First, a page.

Getting in on the gold rush

With gold topping $1000 an ounce, here's how to follow the yellow brick road without hitting any potholes.

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By Ben Rooney, staff writer


NEW YORK ( -- With gold prices recently crossing the $1,000 an ounce threshold, investors looking for ways to join in the gold rush will have to navigate volatile waters.

The yellow metal is extremely sensitive to a number of economic factors, making it risky for those looking to make a quick buck on the back of daily record prices. And given that gold is now trading in such rarefied air, many investment experts recommend waiting for gold prices to retreat before buying actual gold bullion.

Hiding a stash of gold coins may seem like a good idea at the time but the reality is that buying and selling physical gold is probably the least desirable method for novice gold bugs. For starters, transporting and storing the metal can be expensive, depending on how much you buy. You'll also want to buy insurance for your precious metal. And there are usually transaction fees involved. In some cases, these costs can erase your returns.

Then, there are the taxes. Gold coins and bars are considered collectibles by the Internal Revenue Service, which means profits are taxed as income and not capital gains. Net capital gains from selling gold is taxed at 28%, compared with 15% for gains on other long-term investments.

But don't be discouraged. There are still ways to take advantage of the lustrous gold market without completely breaking your bank.

ETFs and mining stocks have more shine

Gold-backed exchange-traded funds (ETFs) help investors avoid many of the pitfalls associated with buying and selling the metal. Street Tracks Gold Shares (GLD), one of the largest ETFs with trusts currently worth more than $20 billion in gold, issues shares that allow investors to have fractional ownership of the fund's gold without having to take possession of it.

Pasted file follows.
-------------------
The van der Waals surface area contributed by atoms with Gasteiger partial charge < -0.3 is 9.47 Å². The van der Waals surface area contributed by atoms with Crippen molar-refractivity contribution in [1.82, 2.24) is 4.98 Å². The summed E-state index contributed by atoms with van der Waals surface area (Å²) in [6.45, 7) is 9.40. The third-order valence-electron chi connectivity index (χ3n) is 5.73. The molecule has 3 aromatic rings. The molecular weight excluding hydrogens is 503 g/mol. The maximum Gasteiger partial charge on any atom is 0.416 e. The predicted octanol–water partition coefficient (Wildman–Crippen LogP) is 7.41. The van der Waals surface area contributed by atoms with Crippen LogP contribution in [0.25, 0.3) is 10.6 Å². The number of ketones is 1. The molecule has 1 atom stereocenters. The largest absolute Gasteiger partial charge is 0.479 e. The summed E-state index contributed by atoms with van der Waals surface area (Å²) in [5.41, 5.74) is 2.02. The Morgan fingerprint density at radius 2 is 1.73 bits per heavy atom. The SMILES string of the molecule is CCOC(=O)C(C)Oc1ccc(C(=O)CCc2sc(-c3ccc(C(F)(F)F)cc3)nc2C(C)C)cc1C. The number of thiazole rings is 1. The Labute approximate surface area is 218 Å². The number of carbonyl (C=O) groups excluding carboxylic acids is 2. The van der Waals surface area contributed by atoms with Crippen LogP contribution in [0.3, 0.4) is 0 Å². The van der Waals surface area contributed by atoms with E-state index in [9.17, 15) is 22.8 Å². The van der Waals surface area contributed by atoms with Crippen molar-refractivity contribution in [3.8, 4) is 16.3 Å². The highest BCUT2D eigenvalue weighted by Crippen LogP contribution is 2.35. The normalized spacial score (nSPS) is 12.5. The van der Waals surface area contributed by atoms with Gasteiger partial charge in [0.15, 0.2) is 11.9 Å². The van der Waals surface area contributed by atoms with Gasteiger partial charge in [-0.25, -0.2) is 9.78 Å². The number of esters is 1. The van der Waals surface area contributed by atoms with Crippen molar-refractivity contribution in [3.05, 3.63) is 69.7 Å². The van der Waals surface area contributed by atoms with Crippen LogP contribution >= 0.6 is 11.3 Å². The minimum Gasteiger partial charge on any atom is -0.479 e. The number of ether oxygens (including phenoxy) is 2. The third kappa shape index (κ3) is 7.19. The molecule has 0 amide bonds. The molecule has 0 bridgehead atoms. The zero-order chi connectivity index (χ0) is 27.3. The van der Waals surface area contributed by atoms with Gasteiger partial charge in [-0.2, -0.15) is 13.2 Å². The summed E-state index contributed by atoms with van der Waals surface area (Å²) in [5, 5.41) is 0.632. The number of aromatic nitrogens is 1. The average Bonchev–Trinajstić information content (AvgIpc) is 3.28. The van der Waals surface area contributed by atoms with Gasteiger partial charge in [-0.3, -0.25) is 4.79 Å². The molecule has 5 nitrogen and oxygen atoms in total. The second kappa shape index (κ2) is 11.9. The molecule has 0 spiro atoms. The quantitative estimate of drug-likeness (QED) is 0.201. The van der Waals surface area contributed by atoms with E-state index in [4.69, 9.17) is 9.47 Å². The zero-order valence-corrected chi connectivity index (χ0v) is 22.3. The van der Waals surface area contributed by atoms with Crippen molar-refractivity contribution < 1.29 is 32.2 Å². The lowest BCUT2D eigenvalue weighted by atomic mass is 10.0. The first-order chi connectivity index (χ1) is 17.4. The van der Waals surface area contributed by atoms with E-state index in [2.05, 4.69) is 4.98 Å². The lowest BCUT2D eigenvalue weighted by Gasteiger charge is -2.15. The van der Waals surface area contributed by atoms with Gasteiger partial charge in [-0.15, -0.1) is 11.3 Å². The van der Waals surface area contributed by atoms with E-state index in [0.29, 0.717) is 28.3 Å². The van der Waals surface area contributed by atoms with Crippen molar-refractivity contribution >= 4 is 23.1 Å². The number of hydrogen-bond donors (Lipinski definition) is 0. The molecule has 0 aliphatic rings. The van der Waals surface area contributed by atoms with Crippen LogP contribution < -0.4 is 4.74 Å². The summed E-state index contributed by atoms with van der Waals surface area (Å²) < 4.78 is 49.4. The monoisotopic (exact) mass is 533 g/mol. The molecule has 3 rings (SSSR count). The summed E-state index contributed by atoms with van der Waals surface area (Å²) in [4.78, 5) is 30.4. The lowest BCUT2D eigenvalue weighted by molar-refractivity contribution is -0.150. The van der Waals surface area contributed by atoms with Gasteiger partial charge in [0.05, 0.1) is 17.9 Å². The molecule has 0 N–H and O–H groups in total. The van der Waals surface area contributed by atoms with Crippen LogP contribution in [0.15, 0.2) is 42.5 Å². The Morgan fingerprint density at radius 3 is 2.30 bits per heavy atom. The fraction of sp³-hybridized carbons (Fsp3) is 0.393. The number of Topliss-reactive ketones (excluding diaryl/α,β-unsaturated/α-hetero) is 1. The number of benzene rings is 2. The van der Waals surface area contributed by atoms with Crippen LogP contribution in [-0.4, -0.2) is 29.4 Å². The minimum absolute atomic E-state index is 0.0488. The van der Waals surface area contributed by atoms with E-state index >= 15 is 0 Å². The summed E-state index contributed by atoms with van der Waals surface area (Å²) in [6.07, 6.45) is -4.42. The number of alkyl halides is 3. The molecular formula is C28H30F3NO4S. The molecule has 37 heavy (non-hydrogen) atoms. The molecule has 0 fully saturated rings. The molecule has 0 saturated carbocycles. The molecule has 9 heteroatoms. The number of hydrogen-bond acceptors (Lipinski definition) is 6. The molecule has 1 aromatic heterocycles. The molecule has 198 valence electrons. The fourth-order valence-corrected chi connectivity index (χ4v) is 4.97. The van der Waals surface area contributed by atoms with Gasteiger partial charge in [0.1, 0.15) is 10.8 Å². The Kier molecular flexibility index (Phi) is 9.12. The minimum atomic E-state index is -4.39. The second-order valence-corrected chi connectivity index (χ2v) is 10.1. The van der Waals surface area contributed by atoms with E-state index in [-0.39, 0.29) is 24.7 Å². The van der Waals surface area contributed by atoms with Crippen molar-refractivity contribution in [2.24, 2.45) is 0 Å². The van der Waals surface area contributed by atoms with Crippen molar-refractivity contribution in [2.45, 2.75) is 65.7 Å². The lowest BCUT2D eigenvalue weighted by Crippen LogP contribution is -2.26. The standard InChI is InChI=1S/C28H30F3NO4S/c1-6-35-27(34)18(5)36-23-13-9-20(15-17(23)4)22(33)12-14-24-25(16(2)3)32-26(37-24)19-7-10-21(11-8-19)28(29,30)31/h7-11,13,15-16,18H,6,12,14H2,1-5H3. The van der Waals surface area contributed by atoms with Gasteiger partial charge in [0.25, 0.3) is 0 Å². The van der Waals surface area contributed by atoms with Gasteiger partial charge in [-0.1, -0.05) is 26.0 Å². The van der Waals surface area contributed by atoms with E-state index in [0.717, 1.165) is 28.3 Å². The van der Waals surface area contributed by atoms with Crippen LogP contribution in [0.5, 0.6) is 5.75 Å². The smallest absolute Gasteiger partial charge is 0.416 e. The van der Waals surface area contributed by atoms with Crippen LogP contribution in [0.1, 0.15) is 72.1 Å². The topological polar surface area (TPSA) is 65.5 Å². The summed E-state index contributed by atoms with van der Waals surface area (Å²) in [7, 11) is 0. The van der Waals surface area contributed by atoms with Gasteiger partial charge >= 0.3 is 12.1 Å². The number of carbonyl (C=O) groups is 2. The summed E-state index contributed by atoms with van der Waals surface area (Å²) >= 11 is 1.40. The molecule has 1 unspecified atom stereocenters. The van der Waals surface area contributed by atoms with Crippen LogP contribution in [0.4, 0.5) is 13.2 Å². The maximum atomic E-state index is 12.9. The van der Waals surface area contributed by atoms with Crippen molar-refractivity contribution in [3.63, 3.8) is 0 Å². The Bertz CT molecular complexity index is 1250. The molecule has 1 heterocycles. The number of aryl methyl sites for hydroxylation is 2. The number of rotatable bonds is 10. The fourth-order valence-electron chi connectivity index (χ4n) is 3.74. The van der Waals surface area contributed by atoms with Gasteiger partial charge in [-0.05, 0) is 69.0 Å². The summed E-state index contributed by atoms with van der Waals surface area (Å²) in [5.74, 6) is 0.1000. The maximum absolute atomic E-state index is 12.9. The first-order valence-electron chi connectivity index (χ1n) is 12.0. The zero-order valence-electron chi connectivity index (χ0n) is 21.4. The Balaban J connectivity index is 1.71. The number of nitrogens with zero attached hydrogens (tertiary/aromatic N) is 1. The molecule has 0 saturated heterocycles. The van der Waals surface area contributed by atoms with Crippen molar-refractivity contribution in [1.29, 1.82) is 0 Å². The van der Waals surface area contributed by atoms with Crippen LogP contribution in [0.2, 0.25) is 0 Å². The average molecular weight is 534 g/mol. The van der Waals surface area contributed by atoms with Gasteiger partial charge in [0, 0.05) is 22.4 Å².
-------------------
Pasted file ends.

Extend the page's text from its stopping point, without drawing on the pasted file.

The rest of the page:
For investors with a professional level of experience trading stocks, ETFs provide a familiar and convenient way to gain access to the gold market. Shares of Street Tracks, for example, trade on the New York Stock Exchange. ETFs provide the "beauty of liquidity," says John Nadler, senior analyst at Kitco Bullion Dealers in Montreal.

However, many analysts also say that the recent surge in gold prices has been fueled largely by speculative investments by hedge funds. "The average person needs to realize that the boat that is half full with speculative funds whose motivations are different," Nadler says.

Another downside is that ETF shares are also considered collectibles by the IRS and are taxed at the same rate as coins and bars. This means that capital gains on ETF shares are taxed at nearly twice the rate of other "soft" equity investments, such as stocks.

So the least risky way to try and get on the gold bandwagon is to put some money into mining companies.

Shares of some of the largest gold miners have been riding gold's momentum and in some cases have outperformed the metal itself. Like ETFs, mining shares allow investors to reap the benefits of soaring gold prices without having to buy the metal itself, thereby avoiding all those costly fees.

The AMEX Gold Bugs Index (HUI), a basket of 15 major gold mining companies, is up nearly 50% over the past 52 weeks. Meanwhile, the price of gold is up about 40% year-over-year.

One of the index's top performers, Randgold Resources Ltd. (GOLD), saw its stock jump 138% since March of last year. Agnico-Eagle Mines (AEM) surged nearly 110% and Barrick Gold Corp. (ABX) is up 91% year-over-year.

Still, investors need to keep in mind that there is no guarantee gold prices will stay on an upward trajectory much longer. Jumping in to mining stocks now is risky, to say the least. And many financial planners think you should only put a small portion of your portfolio in gold or gold-related investments because of the risks.

So don't go overboard if you plan to go chasing the proverbial pot of gold at the end of the rainbow. To top of page

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